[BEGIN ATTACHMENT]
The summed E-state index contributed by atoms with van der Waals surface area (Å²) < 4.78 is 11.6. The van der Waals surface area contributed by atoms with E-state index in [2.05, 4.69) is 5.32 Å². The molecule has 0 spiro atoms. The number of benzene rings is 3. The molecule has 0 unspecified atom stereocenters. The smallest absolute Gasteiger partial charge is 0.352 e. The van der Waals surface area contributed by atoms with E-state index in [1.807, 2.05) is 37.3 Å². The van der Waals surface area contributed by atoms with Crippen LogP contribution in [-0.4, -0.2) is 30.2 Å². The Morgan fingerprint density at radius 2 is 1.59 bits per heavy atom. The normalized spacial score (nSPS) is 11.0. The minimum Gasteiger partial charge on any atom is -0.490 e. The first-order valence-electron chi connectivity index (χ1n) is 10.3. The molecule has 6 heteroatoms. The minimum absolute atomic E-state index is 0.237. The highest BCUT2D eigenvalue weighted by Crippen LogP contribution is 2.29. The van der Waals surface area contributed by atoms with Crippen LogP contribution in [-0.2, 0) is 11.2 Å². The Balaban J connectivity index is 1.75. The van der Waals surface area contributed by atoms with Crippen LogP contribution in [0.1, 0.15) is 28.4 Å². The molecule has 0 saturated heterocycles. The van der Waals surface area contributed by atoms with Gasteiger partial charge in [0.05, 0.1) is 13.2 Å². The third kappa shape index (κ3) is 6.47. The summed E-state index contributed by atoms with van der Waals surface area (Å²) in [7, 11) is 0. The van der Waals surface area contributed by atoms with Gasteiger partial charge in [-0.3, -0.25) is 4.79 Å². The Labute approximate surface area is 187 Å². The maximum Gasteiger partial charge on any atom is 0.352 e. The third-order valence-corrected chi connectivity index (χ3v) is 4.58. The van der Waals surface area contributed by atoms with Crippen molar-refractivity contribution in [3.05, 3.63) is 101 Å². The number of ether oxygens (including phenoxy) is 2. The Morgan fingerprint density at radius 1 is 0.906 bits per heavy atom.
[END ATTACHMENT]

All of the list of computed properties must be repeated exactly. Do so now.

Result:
The summed E-state index contributed by atoms with van der Waals surface area (Å²) < 4.78 is 11.6. The van der Waals surface area contributed by atoms with E-state index in [2.05, 4.69) is 5.32 Å². The molecule has 0 spiro atoms. The number of benzene rings is 3. The molecule has 0 unspecified atom stereocenters. The smallest absolute Gasteiger partial charge is 0.352 e. The van der Waals surface area contributed by atoms with E-state index in [1.807, 2.05) is 37.3 Å². The van der Waals surface area contributed by atoms with Crippen LogP contribution in [-0.4, -0.2) is 30.2 Å². The Morgan fingerprint density at radius 2 is 1.59 bits per heavy atom. The normalized spacial score (nSPS) is 11.0. The minimum Gasteiger partial charge on any atom is -0.490 e. The first-order valence-electron chi connectivity index (χ1n) is 10.3. The molecule has 6 heteroatoms. The minimum absolute atomic E-state index is 0.237. The highest BCUT2D eigenvalue weighted by Crippen LogP contribution is 2.29. The van der Waals surface area contributed by atoms with Crippen LogP contribution in [-0.2, 0) is 11.2 Å². The Balaban J connectivity index is 1.75. The van der Waals surface area contributed by atoms with Crippen LogP contribution in [0.1, 0.15) is 28.4 Å². The molecule has 0 saturated heterocycles. The van der Waals surface area contributed by atoms with Gasteiger partial charge in [0.05, 0.1) is 13.2 Å². The third kappa shape index (κ3) is 6.47. The summed E-state index contributed by atoms with van der Waals surface area (Å²) in [7, 11) is 0. The van der Waals surface area contributed by atoms with Gasteiger partial charge in [-0.3, -0.25) is 4.79 Å². The Labute approximate surface area is 187 Å². The maximum Gasteiger partial charge on any atom is 0.352 e. The third-order valence-corrected chi connectivity index (χ3v) is 4.58. The van der Waals surface area contributed by atoms with Crippen molar-refractivity contribution in [3.05, 3.63) is 101 Å². The number of ether oxygens (including phenoxy) is 2. The Morgan fingerprint density at radius 1 is 0.906 bits per heavy atom.